Ingram admits that asking a post-modern church to exchange self-absorbed living for sacrificial giving is only possible because “with God all things are possible.” (Matt 19:26.)   He states that the powerful inducement for this change is that the waytruth, and life of Kingdom living, the person of Christ, is “with us” in all that he asks us to do in obedience to Him. The church has not been left powerless by the One who assures us, “I am with you always, even to the end of the age.” (Matt 28:20.)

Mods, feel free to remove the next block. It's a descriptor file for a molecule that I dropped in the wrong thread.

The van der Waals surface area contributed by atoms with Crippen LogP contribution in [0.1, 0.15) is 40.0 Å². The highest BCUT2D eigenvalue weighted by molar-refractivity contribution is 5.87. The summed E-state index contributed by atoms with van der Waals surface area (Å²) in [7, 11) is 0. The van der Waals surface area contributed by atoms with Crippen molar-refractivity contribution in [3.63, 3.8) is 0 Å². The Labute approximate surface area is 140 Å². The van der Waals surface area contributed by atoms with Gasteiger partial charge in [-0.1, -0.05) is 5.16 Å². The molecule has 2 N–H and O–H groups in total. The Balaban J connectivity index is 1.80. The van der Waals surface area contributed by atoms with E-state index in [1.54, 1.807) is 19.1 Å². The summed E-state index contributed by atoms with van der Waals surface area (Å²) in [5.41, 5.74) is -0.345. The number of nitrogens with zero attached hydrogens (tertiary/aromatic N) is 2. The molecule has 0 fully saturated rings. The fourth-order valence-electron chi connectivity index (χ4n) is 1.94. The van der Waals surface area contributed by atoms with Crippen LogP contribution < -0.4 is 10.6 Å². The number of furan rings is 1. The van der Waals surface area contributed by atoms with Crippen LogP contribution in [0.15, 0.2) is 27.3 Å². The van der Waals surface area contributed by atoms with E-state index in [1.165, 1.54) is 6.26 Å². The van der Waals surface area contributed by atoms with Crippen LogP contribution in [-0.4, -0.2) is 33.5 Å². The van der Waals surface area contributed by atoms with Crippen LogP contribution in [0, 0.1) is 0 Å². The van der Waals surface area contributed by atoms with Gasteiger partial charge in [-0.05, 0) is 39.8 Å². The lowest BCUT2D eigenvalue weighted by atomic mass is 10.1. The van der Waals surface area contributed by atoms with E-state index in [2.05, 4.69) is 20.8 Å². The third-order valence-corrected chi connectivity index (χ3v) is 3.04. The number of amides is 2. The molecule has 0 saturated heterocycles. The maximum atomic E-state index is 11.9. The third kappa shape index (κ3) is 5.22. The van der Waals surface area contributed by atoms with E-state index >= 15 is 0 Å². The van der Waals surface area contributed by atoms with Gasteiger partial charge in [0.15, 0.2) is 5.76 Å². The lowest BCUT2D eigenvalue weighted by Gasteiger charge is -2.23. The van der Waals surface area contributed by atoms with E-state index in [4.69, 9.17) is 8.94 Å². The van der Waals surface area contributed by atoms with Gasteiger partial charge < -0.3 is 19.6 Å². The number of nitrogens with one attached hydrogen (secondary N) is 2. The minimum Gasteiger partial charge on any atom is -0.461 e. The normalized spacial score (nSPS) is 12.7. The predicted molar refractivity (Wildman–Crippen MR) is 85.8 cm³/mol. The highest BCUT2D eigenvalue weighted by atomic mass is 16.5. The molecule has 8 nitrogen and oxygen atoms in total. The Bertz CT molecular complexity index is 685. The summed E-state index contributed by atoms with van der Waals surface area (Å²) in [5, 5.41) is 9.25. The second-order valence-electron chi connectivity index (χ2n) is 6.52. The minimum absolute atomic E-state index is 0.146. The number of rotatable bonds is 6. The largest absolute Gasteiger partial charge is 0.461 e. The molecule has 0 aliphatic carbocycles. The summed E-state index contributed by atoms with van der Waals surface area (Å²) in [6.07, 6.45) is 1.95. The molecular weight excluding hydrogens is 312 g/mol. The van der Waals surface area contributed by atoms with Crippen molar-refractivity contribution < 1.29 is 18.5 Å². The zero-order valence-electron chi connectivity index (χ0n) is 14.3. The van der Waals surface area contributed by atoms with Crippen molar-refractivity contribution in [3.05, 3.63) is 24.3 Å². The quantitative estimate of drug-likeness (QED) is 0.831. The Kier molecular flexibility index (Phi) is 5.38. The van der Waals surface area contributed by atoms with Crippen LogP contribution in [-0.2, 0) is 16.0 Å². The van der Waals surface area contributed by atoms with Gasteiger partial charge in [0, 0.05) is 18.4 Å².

Because Jesus promises he will be with us as we follow him in the way, he will also enable us to recognize him as the truth we need to guide our choices, and he will be our source of life during the tough times. He will be our “new normal” and our source of joy and strength as Christians face the years to come. That, says Ingram, is definitely a “new normal” the Church can live with.